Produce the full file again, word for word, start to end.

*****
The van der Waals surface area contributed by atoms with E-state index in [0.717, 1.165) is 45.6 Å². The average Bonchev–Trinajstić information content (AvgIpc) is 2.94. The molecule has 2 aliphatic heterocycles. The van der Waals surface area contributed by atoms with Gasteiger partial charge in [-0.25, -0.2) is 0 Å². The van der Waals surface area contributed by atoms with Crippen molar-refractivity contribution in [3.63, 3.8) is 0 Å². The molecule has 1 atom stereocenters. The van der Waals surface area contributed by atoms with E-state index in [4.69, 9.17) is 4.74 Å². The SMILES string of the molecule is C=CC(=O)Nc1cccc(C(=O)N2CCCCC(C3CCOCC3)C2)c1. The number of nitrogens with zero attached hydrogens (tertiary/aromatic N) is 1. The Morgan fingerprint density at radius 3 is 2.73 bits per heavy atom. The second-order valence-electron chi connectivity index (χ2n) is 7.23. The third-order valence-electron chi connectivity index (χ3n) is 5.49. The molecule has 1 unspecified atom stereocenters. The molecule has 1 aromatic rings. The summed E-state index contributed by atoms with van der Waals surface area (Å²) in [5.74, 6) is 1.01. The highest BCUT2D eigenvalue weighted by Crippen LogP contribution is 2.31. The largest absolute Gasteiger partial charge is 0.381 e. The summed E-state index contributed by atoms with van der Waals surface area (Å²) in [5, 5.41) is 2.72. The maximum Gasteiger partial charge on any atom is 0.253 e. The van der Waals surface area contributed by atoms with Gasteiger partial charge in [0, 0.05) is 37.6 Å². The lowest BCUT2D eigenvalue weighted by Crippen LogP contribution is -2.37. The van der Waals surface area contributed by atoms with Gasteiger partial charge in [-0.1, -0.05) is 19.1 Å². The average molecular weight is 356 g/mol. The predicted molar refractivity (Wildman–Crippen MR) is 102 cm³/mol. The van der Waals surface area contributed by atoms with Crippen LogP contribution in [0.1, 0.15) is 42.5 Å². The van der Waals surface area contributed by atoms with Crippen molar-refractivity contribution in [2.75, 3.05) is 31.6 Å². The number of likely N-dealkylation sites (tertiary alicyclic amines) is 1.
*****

The van der Waals surface area contributed by atoms with E-state index in [0.717, 1.165) is 45.6 Å². The average Bonchev–Trinajstić information content (AvgIpc) is 2.94. The molecule has 2 aliphatic heterocycles. The van der Waals surface area contributed by atoms with Gasteiger partial charge in [-0.25, -0.2) is 0 Å². The van der Waals surface area contributed by atoms with Crippen molar-refractivity contribution in [3.63, 3.8) is 0 Å². The molecule has 1 atom stereocenters. The van der Waals surface area contributed by atoms with E-state index in [4.69, 9.17) is 4.74 Å². The SMILES string of the molecule is C=CC(=O)Nc1cccc(C(=O)N2CCCCC(C3CCOCC3)C2)c1. The number of nitrogens with zero attached hydrogens (tertiary/aromatic N) is 1. The Morgan fingerprint density at radius 3 is 2.73 bits per heavy atom. The second-order valence-electron chi connectivity index (χ2n) is 7.23. The third-order valence-electron chi connectivity index (χ3n) is 5.49. The molecule has 1 unspecified atom stereocenters. The molecule has 1 aromatic rings. The summed E-state index contributed by atoms with van der Waals surface area (Å²) in [5.74, 6) is 1.01. The highest BCUT2D eigenvalue weighted by Crippen LogP contribution is 2.31. The largest absolute Gasteiger partial charge is 0.381 e. The summed E-state index contributed by atoms with van der Waals surface area (Å²) in [5, 5.41) is 2.72. The maximum Gasteiger partial charge on any atom is 0.253 e. The van der Waals surface area contributed by atoms with Gasteiger partial charge in [0, 0.05) is 37.6 Å². The lowest BCUT2D eigenvalue weighted by Crippen LogP contribution is -2.37. The van der Waals surface area contributed by atoms with Gasteiger partial charge in [-0.1, -0.05) is 19.1 Å². The average molecular weight is 356 g/mol. The predicted molar refractivity (Wildman–Crippen MR) is 102 cm³/mol. The van der Waals surface area contributed by atoms with Crippen LogP contribution in [0.1, 0.15) is 42.5 Å². The van der Waals surface area contributed by atoms with Crippen molar-refractivity contribution in [2.75, 3.05) is 31.6 Å². The number of likely N-dealkylation sites (tertiary alicyclic amines) is 1.